Tag Archives: Love

Secret Theatre: Show 5

*Deep breath*

I want to talk about Secret Theatre Show 5, or A Series of Increasingly Impossible Acts. Trouble is, I can’t really do so without talking a bit about myself, because my experience of the show has been so bound up with the last three months of my life. So forgive me.

I feel like, for a number of reasons, it’s only through the prism of my own experience that I can discuss this extraordinary piece of work with any honesty. I’ve seen it three times now, but each time I’ve had a totally different reaction which, on reflection, has totally responded to how I was feeling at the time. It’s key strength lies in the fact that it morphs and changes with your own experience, and in doing so proves that all theatre is subjective and can be interpreted in any number of different ways. Show 5 is ‘about’ whatever you want it to be about. Continue reading Secret Theatre: Show 5

Book Review: ‘Passionate Amateurs’ by Nicholas Ridout

*Originally written for A Younger Theatre*

The subtitle of Nicholas Ridout’s Passionate Amateurs: Theatre, Communism and Love, and its central argument – “that theater in modern capitalism can help us think afresh about notions of work, time and freedom” – may betray an idea of the work as one of niche interest, useful only to the academic and the geek. But though Ridout’s study is intent on adding to the academic discourse surrounding labour and performance, it also holds wider resonance within present debates about pay and work in the theatrical landscape. By deconstructing notions of leisure, freedom, necessity and community, Passionate Amateurs interrogates liberal and centre-left theatrical ideologies, and in doing so reinvigorates a discussion which has become dormant within the structures of late capitalism.

This is a book about neither community theatre nor communist theatre, though as Ridout observes there are books with the same title to be written about both subjects. Continue reading Book Review: ‘Passionate Amateurs’ by Nicholas Ridout

“Dirty Great Love Story” by Richard Marsh & Katie Bonna

at Pleasance Dome, Monday 20th August 2012

Ordinarily, I’m not a rom-com fan. They’re too soppy for my liking. Dirty Great Love Story, however, is a romantic comedy which I can bear. More than bear. I could watch it over and over again. Richard Marsh and Katie Bonna’s script takes the genre and offers up a more truthful, twenty-first century rendition. A mix of performance poetry, theatre and comedy creates a show which is laugh-out-loud funny and will leave you with a smile bigger than the Cheshire Cat’s.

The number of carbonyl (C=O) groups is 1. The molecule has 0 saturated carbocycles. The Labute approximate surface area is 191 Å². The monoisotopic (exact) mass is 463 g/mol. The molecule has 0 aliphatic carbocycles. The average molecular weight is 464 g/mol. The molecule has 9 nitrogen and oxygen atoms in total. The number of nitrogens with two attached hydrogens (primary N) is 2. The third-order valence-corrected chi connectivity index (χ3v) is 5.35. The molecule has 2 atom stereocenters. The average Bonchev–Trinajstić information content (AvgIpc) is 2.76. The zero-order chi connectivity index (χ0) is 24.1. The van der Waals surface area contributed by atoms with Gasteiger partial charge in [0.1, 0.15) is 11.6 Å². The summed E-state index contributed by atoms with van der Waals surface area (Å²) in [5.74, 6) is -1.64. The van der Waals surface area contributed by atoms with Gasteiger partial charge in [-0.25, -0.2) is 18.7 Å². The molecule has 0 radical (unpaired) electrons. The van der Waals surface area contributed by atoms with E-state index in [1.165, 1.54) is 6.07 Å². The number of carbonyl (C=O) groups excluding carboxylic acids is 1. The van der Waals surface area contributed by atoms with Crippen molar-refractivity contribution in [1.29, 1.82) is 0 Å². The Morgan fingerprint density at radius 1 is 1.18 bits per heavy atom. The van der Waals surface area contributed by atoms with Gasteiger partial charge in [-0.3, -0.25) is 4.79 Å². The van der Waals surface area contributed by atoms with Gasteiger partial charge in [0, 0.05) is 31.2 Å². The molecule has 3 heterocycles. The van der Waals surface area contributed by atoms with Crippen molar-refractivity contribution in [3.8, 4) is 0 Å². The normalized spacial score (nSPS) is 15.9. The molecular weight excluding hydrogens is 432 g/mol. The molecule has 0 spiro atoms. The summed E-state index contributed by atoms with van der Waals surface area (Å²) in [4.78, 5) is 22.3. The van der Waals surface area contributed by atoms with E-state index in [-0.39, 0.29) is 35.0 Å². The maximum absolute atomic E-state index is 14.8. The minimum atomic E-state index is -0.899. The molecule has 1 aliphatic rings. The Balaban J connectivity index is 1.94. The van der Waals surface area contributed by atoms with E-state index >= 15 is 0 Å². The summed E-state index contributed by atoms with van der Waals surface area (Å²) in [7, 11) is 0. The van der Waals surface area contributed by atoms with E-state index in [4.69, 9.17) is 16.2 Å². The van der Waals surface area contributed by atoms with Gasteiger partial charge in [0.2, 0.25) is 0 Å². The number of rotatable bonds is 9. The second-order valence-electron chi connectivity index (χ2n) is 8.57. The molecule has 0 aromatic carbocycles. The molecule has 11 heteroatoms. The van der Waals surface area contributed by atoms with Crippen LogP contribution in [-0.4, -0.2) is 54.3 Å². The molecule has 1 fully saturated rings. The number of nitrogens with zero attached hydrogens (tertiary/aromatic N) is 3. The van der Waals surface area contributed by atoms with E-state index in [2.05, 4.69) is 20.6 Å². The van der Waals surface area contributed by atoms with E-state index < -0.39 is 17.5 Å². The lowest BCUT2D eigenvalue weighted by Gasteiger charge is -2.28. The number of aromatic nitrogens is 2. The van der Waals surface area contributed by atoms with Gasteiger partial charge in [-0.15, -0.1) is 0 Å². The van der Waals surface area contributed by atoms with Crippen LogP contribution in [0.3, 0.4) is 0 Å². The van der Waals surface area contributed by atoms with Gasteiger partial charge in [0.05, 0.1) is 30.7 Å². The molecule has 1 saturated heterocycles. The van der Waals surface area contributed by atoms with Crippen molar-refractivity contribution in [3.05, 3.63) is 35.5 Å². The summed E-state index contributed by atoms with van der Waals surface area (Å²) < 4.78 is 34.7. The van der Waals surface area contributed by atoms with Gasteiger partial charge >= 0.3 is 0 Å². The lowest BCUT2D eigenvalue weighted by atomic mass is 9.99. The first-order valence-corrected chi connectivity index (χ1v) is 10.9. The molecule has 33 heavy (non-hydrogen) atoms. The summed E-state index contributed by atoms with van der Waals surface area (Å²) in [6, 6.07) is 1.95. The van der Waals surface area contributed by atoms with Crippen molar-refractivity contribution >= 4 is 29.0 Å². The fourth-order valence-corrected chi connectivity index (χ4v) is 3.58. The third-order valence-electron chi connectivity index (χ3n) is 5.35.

Bonna and Marsh play Katie and Rich, who had a one-night stand and now have to deal with the consequences. They go through phases of liking and then disliking one another, becoming friends and then worst enemies. In the hustle and bustle of everyday life, the fact they are each aware of the other is the only thing which remains constant. The story is an old one. The way in which is presented is semi-revolutionary.

The text is a weird mix of verse and comedic patter, maintaining a constant rhythm whilst simultaneously talking directly to us in asides and one-liners. The fact poetry is used is particularly effective, either allowing us to see where the next line is going or surprising us with an unexpected rhyme or a complete subversion of the rhythm. It also means a whimsical, romantic tone is placed upon this raw, modern story about sex and roadside cafes, reminding us we are not being told anything new, but having it told to us in a different way.

It’s difficult to describe just how or why Dirty Great Love Story is so tonsil-waggingly hilarious. The images Bonna and Marsh create are gloriously imaginative, and their tone while telling them is just too real to not laugh. We can all relate to this, no matter how; we have all been as blind, stupid, and infuriatingly unkind as the couple. All we can do is laugh at them. It’s a kind of catharsis.

Pia Furtado’s simple staging revels in the beauty of the language, making simple, bold moves which never cloud the telling of the story. It is smart and slick, forcing us to listen to what’s being said. The choice to keep both actors on stage the whole way through (even when the other is monologue-ing) is also an intelligent one; these two characters are always in each other’s worlds, and even when they are furthest apart they can still sense the other.

Dirty Great Love Story deserves a longer run and bigger audiences than it is currently enjoying in Edinburgh. This is a plea to all theatre programmers out there to book this show in your schedules. It’ll sell out, I promise. Within a year, this show will be huge, so you’d better get there first. Bonna and Marsh have crafted a gloriously hopeful, wonderfully compelling and refreshingly witty piece of theatre which both makes us laugh and restores our faith in those around us. It also makes rom-com haters love a rom-com. So book it. Everyone deserves to see this show.